November 14, 2019
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Immigrants may be hit hardest by MaineCare cuts, tighter food stamp rules

AUGUSTA, Maine — Changes in the state budget approved last spring and now in effect include cutting MaineCare coverage for hundreds, stopping food stamps for some and, in two weeks, telling 2,500 people receiving Temporary Assistance for Needy Families: Your time’s up.

Also coming soon: new rules that end TANF benefits for some immigrants and a measure to drug-screen TANF recipients with drug-related felonies dating back to 1996.

With three of the five changes affecting legal noncitizens who have been in the U.S. fewer than five years, one advocate said Portland and Lewiston will be hardest hit.

The changes are expected to save the state more than $4 million per year, according to a Department of Health and Human Services spokesman.

They trace back to the budget proposed by Gov. Paul LePage and approved by the state Legislature in June.

“What was originally proposed actually would have cut a lot more than what was ultimately passed, but the cuts that did pass are still going to harm — and already have harmed — a number of people in our state,” said Robyn Merrill, a policy analyst with Maine Equal Justice Partners.

“Unfortunately,” she said, “I feel like, just in talking with people, there are a lot of people who aren’t aware these changes were made.”

The cuts:

• The first came in September when about 500 legal noncitizens who had been in the country fewer than five years received letters telling them MaineCare coverage was about to end.

Bethany Hamm, division director for DHHS policy and programs, said coverage wasn’t pulled for pregnant women or children under age 21.

“Predominantly, they’re adult males who don’t have children,” she said.

Merrill said exceptions were made for refugees and those granted asylum, both covered under federal programs.

“The two big groups that were impacted . . . [are] people with an application pending for asylum and also people who are lawful, permanent residents but they aren’t refugees and they aren’t asylees,” she said. “They often have come to be with family or they have come for a job, but they have a green card and now there’s a five-year waiting period for those folks before they qualify for MaineCare.”

Projected annual savings to the state, according to DHHS spokesman John Martins: $2.55 million.

• On Jan. 1, the state stopped taking applications for Supplemental Nutrition Assistance Program benefits, formerly known as food stamps, from legal noncitizens who have been in the country fewer than five years. Exceptions include domestic violence survivors, the disabled and the elderly. The 636 people receiving benefits before Jan. 1 who would have been affected are grandfathered in, Martins said.

Projected annual savings to the state: $80,000.

• About 14,000 people in Maine receive TANF benefits, and of those, 2,500 have received benefits for 60 months or more. The latter will receive notice the third week of January that their eligibility is coming to an end.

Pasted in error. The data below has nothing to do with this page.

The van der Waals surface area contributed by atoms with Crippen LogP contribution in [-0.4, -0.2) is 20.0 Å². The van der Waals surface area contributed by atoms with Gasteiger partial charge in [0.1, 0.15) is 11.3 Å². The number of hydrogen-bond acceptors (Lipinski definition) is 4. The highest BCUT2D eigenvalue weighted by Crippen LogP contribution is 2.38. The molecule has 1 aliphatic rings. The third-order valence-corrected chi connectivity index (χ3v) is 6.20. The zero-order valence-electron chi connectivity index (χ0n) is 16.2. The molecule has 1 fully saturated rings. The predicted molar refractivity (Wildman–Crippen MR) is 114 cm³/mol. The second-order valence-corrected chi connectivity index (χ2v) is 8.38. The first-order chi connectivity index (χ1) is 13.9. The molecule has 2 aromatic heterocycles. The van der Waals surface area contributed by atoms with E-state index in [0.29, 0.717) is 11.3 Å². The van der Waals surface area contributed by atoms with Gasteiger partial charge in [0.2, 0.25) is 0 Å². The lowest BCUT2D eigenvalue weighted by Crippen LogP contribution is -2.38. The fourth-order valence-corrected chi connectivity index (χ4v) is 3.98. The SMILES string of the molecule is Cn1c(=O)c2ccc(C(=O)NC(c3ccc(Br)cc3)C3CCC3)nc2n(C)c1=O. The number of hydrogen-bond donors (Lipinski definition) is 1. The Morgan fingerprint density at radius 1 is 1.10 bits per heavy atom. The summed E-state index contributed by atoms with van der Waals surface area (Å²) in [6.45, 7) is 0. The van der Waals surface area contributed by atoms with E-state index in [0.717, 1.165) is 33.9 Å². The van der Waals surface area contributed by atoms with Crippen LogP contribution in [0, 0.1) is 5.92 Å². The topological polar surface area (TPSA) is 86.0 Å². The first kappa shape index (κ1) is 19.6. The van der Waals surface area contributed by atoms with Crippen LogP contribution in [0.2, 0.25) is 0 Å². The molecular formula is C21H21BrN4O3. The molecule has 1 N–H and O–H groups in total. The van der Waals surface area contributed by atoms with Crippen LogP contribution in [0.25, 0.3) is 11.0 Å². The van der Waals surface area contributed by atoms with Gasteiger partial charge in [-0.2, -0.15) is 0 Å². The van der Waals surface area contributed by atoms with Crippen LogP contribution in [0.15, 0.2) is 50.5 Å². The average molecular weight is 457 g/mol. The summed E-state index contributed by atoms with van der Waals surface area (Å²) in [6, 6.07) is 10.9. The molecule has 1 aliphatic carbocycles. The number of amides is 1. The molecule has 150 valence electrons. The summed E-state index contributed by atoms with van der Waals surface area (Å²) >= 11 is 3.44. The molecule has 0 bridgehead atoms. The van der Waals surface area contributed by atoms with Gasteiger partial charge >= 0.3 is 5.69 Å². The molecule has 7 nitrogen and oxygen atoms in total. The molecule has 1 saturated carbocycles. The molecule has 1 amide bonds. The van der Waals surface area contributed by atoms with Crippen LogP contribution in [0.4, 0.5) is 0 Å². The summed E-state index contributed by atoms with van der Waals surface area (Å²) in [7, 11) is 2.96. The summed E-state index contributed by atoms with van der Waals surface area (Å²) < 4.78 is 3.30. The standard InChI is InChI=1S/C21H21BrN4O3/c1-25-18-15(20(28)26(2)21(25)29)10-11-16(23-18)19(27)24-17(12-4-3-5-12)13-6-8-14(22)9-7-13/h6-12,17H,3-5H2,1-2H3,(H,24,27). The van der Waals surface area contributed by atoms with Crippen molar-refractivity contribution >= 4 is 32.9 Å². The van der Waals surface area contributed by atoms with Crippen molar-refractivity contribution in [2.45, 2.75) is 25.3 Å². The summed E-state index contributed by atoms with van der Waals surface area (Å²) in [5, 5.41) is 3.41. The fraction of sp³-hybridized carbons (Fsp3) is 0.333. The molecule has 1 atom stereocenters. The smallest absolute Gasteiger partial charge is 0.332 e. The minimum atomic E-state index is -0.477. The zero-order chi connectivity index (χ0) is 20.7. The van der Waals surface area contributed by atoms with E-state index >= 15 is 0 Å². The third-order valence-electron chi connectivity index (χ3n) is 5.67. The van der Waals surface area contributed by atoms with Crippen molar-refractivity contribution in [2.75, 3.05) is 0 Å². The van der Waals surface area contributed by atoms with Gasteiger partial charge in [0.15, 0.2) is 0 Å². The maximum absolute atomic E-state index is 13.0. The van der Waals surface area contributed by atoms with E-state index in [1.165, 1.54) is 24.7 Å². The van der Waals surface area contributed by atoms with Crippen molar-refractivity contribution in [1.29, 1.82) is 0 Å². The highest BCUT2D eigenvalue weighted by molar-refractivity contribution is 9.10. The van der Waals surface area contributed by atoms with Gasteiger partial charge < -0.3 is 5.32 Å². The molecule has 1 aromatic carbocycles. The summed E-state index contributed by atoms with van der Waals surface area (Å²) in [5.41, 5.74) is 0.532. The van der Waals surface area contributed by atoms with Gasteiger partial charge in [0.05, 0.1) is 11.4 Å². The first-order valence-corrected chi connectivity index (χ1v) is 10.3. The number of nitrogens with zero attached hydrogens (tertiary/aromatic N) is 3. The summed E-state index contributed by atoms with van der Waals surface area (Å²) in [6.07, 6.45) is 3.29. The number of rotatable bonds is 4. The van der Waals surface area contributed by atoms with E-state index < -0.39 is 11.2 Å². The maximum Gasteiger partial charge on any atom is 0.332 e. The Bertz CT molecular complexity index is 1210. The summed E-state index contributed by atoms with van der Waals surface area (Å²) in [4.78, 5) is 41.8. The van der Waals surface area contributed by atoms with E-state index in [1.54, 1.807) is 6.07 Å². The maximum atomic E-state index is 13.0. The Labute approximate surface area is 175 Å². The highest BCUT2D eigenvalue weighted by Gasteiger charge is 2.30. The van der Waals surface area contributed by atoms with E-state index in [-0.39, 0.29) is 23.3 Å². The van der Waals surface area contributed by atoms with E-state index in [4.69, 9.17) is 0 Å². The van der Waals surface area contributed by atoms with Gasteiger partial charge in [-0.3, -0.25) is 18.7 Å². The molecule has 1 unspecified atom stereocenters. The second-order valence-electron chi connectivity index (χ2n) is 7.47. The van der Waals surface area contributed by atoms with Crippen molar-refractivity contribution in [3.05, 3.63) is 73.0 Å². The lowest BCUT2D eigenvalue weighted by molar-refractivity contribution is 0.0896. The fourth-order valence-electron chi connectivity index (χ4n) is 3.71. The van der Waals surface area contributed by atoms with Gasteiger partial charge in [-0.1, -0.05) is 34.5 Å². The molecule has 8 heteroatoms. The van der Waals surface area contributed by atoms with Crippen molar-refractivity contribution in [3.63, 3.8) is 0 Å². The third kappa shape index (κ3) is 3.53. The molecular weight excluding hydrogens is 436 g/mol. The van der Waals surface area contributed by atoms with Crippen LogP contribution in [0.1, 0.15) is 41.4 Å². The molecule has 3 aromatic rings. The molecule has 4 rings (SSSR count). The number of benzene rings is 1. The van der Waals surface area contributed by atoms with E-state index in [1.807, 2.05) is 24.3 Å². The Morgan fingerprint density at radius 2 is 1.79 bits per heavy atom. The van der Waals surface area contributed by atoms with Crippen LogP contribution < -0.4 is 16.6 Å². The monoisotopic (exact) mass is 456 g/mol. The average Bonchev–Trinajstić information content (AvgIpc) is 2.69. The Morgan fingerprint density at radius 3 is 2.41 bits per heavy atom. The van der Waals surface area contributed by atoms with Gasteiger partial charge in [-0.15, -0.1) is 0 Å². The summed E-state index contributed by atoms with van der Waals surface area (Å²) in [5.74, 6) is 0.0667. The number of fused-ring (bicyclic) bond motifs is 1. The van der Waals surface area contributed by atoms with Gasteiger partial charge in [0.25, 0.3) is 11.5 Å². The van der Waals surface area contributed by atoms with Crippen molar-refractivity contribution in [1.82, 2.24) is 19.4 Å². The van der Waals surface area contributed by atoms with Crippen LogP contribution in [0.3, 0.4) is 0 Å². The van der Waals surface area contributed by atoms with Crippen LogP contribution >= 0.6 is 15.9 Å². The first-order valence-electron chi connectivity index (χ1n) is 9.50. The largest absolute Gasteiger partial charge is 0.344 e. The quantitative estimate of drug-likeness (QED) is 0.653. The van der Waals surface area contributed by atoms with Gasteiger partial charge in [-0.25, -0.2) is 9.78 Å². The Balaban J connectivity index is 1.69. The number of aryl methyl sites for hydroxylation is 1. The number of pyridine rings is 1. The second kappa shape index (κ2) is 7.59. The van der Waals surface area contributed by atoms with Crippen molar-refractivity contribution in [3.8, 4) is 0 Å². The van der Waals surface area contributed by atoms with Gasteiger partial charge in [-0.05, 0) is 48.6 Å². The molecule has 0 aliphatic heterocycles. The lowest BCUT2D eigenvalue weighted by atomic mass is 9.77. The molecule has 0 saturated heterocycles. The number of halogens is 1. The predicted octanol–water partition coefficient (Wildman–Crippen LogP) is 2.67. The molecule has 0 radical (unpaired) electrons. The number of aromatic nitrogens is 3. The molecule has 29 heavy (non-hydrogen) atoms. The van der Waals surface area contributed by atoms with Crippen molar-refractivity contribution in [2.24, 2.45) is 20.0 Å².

By state statute, Martins said, they’ll receive benefits for another 120 days and can appeal for a “good cause” exemption.

Merrill said her group commissioned a study on TANF recipients and found among those families receiving benefits for 60 months or more, “almost 90 percent of them have a disability in the family, either the parent has a work-limiting disability or the child has a disability.”

“At least, the law does say if there’s a disability there, people should qualify for an extension,” she said.

Projected savings to the state: $1.25 million in fiscal 2012; $500,000 in fiscal 2013.

• A change on the horizon: limiting TANF benefits to legal noncitizens who have been in the country fewer than five years. The 140 people already receiving benefits who would have been affected will be grandfathered in, Martins said.

Projected annual savings to the state: $100,000.

• In the rule-making process: drug-screening TANF recipients who have drug-related felonies dating back to August 1996.

“We need to get a handle on the number and who they are,” Michael Frey, deputy director of the DHHS office for family independence, said in a November interview.

DHHS was working with the Maine Department of Public Safety to cross-check names.

Merrill said the fallout from a positive screen has softened from what LePage originally proposed.

“If somebody tested positive, the family would be terminated from assistance, end of story,” she said. “What ended up passing, a compromise of sorts, the person may have to submit to a drug test in order to continue getting assistance, but they could request a fair hearing if they disputed the findings of that result. If they continue to test positive for illegal drug use, they could be required, in order to get assistance, to get into a substance-abuse treatment program.”

The rules aren’t in yet; she’s hoping to see a requirement that a “reasonable, current suspicion that there’s substance abuse” triggers testing.

Projected annual savings to the state: $50,000.

Hamm said MaineCare, SNAP and TANF for legal noncitizens in the country for fewer than five years had been covered by the federal government until the Personal Responsibility and Work Opportunity Reconciliation Act in 1996. That next year, and the years since, Maine opted to pick up the tab, she said.

Until now.

The process of adopting the new policies directed by the budget has worked slowly through the department this fall.

“There’s two sides to the issue — some strong feelings on both sides,” Frey said. “Any changes that have an impact on people are big changes.”


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